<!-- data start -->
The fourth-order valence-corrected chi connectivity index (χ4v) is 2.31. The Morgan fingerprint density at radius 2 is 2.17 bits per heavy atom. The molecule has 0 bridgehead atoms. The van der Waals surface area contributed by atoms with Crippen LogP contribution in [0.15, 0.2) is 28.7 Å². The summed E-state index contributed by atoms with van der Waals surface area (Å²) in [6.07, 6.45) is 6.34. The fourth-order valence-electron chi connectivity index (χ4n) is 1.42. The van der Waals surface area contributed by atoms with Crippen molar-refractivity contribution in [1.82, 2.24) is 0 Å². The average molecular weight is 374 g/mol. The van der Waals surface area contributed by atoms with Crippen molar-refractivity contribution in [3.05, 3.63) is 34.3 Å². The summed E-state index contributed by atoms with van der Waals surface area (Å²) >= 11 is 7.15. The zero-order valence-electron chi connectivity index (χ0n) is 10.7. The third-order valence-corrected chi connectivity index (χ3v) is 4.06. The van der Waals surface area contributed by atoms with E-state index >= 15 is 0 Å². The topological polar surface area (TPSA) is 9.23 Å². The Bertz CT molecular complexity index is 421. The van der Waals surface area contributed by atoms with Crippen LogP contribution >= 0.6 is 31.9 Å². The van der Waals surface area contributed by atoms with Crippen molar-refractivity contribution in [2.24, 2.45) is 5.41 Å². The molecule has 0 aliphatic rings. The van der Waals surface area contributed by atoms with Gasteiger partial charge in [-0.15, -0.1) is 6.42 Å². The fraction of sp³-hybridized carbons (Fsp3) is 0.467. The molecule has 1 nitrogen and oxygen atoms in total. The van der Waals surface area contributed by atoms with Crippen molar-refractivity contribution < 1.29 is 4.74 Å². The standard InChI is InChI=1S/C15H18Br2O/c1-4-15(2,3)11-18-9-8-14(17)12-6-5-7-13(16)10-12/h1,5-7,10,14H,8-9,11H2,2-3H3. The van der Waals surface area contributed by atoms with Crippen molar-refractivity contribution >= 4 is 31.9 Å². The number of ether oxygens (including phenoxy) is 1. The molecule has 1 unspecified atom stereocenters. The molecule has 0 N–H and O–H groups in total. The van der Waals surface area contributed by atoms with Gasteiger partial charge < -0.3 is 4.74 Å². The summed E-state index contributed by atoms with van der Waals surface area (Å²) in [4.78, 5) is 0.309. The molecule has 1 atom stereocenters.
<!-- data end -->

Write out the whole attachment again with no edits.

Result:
The fourth-order valence-corrected chi connectivity index (χ4v) is 2.31. The Morgan fingerprint density at radius 2 is 2.17 bits per heavy atom. The molecule has 0 bridgehead atoms. The van der Waals surface area contributed by atoms with Crippen LogP contribution in [0.15, 0.2) is 28.7 Å². The summed E-state index contributed by atoms with van der Waals surface area (Å²) in [6.07, 6.45) is 6.34. The fourth-order valence-electron chi connectivity index (χ4n) is 1.42. The van der Waals surface area contributed by atoms with Crippen molar-refractivity contribution in [1.82, 2.24) is 0 Å². The average molecular weight is 374 g/mol. The van der Waals surface area contributed by atoms with Crippen molar-refractivity contribution in [3.05, 3.63) is 34.3 Å². The summed E-state index contributed by atoms with van der Waals surface area (Å²) >= 11 is 7.15. The zero-order valence-electron chi connectivity index (χ0n) is 10.7. The third-order valence-corrected chi connectivity index (χ3v) is 4.06. The van der Waals surface area contributed by atoms with E-state index >= 15 is 0 Å². The topological polar surface area (TPSA) is 9.23 Å². The Bertz CT molecular complexity index is 421. The van der Waals surface area contributed by atoms with Crippen LogP contribution >= 0.6 is 31.9 Å². The van der Waals surface area contributed by atoms with Crippen molar-refractivity contribution in [2.24, 2.45) is 5.41 Å². The molecule has 0 aliphatic rings. The van der Waals surface area contributed by atoms with Gasteiger partial charge in [-0.15, -0.1) is 6.42 Å². The fraction of sp³-hybridized carbons (Fsp3) is 0.467. The molecule has 1 nitrogen and oxygen atoms in total. The van der Waals surface area contributed by atoms with Crippen molar-refractivity contribution < 1.29 is 4.74 Å². The standard InChI is InChI=1S/C15H18Br2O/c1-4-15(2,3)11-18-9-8-14(17)12-6-5-7-13(16)10-12/h1,5-7,10,14H,8-9,11H2,2-3H3. The van der Waals surface area contributed by atoms with Crippen molar-refractivity contribution >= 4 is 31.9 Å². The number of ether oxygens (including phenoxy) is 1. The molecule has 1 unspecified atom stereocenters. The molecule has 0 N–H and O–H groups in total. The van der Waals surface area contributed by atoms with Gasteiger partial charge < -0.3 is 4.74 Å². The summed E-state index contributed by atoms with van der Waals surface area (Å²) in [4.78, 5) is 0.309. The molecule has 1 atom stereocenters.